So that day, I couldn’t help it. I jumped up from where I was seated behind my desk and opened my arms wide in a flourish.  “Oh, students, this is very exciting,” I said, spreading my lips into a huge, toothy grin that would probably scare young children.  “I believe we’ve stumbled upon what we in the biz like to call a teachable moment!”

I would make them regret trying to get me off task by making fun of my bulletin board yet.  I walked to the bulletin board and pointed.  “Why do you think let is spelled like that?”

Blank stares.

I moved my hand down toward the llama.  “What is this?” I said slowly, and then did that motion with my hands where you kind of rotate them, palms facing inward toward your body, in a circular motion because for some reason people think that elicits a proper response and it felt like the right thing to do.

More blank stares.

“It’s a llama, children,” I said, still using my annoying teacher voice.  This time, though, it wasn’t really making anybody laugh or even roll his or her eyes. They were all just staring at me.  I was starting to feel kind of dumb, but of course, I pressed on.  “And how is llama spelled?  With two—“

“That’s an alpaca.”

That line was delivered by one of my boys who, in typical 7th grade boy fashion, only ever speaks up to say something sarcastic or mean—bonus points for both.  Even better was his delivery.  It was so dry, so Stanley-from-The-Office that you couldn’t help but just respect it.  He had been using the time that the other students had gotten me off track wisely, double checking his math homework, but apparently he’d been following the conversation at least enough to look up, add his two cents, then return to his math.

My smile faltered.  “No, it’s not,” I insisted.  “It’s totally a—“

He sighed, but this time he didn’t look up from his math.  “That’s an alpaca.  Look it up.”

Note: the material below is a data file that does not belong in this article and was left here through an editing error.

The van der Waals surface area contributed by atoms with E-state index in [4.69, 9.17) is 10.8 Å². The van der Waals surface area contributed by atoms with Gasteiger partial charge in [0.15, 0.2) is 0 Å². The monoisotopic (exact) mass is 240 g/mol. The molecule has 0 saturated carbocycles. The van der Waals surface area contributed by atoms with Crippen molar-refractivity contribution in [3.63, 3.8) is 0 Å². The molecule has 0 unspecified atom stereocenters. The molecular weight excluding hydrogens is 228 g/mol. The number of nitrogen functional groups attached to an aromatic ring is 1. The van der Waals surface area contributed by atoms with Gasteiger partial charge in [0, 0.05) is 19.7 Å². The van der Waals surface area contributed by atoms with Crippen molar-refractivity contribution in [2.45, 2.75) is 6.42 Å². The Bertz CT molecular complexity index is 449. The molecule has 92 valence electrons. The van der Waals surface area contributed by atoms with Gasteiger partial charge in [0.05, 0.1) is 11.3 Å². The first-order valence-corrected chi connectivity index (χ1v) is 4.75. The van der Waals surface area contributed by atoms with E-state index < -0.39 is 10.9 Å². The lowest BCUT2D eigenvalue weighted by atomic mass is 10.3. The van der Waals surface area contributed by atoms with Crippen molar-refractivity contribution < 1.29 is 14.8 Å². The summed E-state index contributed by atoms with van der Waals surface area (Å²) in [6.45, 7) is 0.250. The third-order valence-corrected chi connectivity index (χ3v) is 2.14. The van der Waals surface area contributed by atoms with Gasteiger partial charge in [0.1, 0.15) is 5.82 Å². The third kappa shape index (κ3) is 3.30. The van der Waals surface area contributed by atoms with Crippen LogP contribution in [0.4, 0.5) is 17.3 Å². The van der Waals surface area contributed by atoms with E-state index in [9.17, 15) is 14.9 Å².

So I did.

And by God, it was an alpaca.

“That Teachers Pay Teachers lady ripped me off!” I screamed.  “She sold me an alpaca instead of a llama!  It’s like a wolf in sheep’s clothing but worse!”

I took a moment to compose myself, lowering my head, placing my hands on my hips and taking deep breaths.  Now the kids were laughing, hard, but it was okay, see, because they were laughing at me and not with me.  (Or so they thought…I’m kind of a brilliant teacher like that. I also don’t hesitate to toot my own horn:  Not only did I get those stinkers engaged, but I also got a laugh out of them. Toot toooooooooot!)

“Maybe I should try to get my money back,” I muttered quietly.

“Wait…you paid for that?” one of the boys in the back said. This set them off all over again.  Obnoxious 7th grade laughter abounded.

“Of course I paid for it.  Do you think I could’ve done that on my own?”

Shrugs all around.  “It’s pretty terrible,” one of them said, “so…yeah, probably.”

“Well, I didn’t,” I said.  “And now I want my $3 back.”

“You paid three dollars for it?” someone else said, and the class snickered again.

I threw up my hands.  “Alright, ENOUGH.  That’s enough.  You know what?  Let’s do some spelling.”  I took another deep breath, gathering myself once again.  “Yeah,” I said, nodding to myself like Chevy Chase in the eggnog scene of National Lampoon’s Christmas Vacation.  I actually have one of those moose mugs; my younger brother gave one to each of us siblings for Christmas one year. It would’ve been a perfect prop in that moment. “Let’s do some spelling.  Your first word is alpaca.”

I grabbed a white board marker with a flourish and started writing it on the board.

A-L-L-P-A-C-A

“That’s not how you spell it,” one of my girls said.  By the way, have you ever heard someone speak an eye roll?  There was a sigh in her tone, too, making it sound as if she were talking to a small child with whose antics she was finally fed up.

I didn’t care.  Her frustrated TONE wasn’t going to work on me because I’m not a small child.  I’m a TEACHER.

“Well, it is now,” I said.